Fake photography, or fauxtography, has been around since the invention of cameras and nature is one of the most popular subjects of dishonest photographers. From the mythical Loch Ness to the cheesy frogs using a leaf as umbrella, these images have been published in newspapers and spread virally on the web creating a fake perception of nature in the mind of millions around the world.
These bogus creations go beyond using photo manipulation softwares, common techniques involve staging scenes with unusual pets in unnatural positions or luring wildlife with food to achieve the desired effects. This apparently harmless activity can have serious effects on the subjects, as experts have pointed, the animals show signs of distress in many of these photos.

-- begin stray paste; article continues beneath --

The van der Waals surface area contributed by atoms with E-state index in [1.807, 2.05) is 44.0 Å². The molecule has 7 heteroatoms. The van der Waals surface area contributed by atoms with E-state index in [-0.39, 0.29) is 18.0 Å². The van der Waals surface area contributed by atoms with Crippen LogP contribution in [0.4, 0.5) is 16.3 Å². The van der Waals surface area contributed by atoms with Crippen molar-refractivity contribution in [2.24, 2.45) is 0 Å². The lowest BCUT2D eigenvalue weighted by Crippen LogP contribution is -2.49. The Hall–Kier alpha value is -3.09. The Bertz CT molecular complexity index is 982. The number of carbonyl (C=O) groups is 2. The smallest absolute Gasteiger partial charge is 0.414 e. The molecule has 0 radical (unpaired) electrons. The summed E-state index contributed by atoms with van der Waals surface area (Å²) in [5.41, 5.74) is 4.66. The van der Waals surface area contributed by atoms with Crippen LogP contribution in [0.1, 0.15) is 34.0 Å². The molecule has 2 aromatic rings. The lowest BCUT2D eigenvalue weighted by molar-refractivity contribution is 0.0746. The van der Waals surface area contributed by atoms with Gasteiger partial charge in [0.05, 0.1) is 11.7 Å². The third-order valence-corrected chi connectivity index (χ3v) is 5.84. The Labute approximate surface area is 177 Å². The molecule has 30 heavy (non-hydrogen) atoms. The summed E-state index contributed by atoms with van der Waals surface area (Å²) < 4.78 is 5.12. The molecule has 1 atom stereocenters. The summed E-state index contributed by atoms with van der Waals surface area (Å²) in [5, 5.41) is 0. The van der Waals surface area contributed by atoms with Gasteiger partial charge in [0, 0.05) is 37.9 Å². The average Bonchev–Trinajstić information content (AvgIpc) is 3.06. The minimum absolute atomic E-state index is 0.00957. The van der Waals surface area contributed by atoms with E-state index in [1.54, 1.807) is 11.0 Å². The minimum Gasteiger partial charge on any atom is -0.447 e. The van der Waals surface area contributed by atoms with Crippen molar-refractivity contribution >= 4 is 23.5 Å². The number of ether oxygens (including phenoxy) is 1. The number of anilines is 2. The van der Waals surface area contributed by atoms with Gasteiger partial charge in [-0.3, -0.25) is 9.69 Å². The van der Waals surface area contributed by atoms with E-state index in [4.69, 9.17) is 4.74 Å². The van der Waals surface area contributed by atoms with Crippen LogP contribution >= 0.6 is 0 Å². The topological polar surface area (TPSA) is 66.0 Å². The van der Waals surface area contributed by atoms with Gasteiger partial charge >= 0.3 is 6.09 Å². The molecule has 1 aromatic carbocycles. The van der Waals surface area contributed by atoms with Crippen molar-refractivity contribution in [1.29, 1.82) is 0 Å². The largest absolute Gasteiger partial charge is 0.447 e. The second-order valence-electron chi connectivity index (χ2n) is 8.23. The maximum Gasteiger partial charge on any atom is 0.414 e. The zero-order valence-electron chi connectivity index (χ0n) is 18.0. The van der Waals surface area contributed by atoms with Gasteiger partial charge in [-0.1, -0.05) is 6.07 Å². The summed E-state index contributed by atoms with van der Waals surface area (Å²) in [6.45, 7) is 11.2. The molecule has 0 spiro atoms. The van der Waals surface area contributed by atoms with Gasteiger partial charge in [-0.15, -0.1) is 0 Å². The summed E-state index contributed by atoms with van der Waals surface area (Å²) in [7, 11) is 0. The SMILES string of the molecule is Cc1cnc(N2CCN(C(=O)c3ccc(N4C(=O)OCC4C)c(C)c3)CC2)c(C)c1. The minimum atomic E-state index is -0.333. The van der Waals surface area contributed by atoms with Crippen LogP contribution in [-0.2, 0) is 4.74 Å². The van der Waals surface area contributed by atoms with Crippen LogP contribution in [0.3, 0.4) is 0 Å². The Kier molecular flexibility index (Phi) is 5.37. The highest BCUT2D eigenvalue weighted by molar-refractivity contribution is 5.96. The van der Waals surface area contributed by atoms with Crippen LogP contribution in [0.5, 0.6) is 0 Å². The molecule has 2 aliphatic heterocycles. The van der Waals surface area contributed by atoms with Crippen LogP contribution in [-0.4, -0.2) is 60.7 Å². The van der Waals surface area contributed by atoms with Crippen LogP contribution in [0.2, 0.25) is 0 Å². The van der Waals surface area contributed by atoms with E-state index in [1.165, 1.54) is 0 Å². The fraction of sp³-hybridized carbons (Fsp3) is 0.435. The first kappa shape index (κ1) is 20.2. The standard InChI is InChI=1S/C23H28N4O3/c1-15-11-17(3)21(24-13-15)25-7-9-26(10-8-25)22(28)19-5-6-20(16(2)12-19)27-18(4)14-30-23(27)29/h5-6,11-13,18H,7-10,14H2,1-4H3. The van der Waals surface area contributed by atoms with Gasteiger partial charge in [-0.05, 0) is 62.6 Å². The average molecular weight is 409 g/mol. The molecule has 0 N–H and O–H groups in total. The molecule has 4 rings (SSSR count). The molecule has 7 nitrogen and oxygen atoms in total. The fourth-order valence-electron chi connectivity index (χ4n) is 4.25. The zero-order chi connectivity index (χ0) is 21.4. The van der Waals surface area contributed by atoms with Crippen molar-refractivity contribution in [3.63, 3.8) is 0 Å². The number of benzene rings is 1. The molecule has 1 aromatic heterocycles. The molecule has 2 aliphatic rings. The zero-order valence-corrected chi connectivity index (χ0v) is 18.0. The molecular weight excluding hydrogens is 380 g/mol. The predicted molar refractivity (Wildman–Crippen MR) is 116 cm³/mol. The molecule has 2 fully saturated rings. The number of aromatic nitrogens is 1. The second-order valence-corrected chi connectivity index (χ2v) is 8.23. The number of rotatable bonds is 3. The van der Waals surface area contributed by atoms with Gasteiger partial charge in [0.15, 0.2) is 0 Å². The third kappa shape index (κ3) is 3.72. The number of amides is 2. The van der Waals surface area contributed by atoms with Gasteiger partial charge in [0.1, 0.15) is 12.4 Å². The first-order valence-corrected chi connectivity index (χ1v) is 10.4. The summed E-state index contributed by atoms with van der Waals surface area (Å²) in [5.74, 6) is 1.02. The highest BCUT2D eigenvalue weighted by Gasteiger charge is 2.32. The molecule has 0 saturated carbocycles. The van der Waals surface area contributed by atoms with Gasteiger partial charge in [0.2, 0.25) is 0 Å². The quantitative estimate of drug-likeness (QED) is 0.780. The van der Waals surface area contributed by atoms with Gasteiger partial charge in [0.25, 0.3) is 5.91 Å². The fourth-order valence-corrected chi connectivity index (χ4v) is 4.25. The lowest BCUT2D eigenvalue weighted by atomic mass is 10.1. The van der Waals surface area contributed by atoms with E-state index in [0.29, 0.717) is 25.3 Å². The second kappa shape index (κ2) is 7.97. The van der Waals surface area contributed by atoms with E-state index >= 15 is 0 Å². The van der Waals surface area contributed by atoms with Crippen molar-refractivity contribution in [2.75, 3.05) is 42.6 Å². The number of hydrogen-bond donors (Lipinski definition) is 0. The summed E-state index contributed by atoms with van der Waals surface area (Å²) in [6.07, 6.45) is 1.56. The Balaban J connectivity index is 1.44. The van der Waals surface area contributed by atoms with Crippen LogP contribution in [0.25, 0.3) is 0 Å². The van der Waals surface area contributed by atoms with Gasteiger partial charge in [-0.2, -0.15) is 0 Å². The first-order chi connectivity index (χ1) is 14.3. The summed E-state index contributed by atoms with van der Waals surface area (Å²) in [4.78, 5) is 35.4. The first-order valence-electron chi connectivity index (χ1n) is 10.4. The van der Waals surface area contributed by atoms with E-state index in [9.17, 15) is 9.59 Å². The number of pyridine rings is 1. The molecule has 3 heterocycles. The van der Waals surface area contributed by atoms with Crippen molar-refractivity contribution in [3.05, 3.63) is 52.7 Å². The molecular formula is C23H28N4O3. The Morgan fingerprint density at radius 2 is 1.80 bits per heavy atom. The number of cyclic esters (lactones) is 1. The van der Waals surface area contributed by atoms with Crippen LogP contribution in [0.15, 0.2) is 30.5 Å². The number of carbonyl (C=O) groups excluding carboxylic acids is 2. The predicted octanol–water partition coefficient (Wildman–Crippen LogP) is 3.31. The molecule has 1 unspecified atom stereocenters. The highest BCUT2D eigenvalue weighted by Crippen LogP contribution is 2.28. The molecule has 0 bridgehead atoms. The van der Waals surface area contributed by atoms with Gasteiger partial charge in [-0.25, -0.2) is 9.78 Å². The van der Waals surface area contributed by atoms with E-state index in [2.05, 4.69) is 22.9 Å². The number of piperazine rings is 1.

In addition to the distress caused to the subject, there’s the false image promoted by these pictures, especially when they go viral. Websites, such as Snopes, post various sections dedicated to this phenomenon and specialized webpages and facebook groups have flourished with the purpose of debunking this kind of images and promoting a scientific understanding of nature unbiased by emotional staging. As the site Truths About Fake Nature Photography puts it: "nature is already so intriguing and beautiful on its own, that staging such unnatural scenes is an insult to mother nature herself".
But the charm of these cute images is so strong to beat their falsehood, in 2014 the Sony World Photography Awards shortlisted one of these now cliché photos of a frog riding a beetle. Real or not, nature definitely sells.
Source: The Verge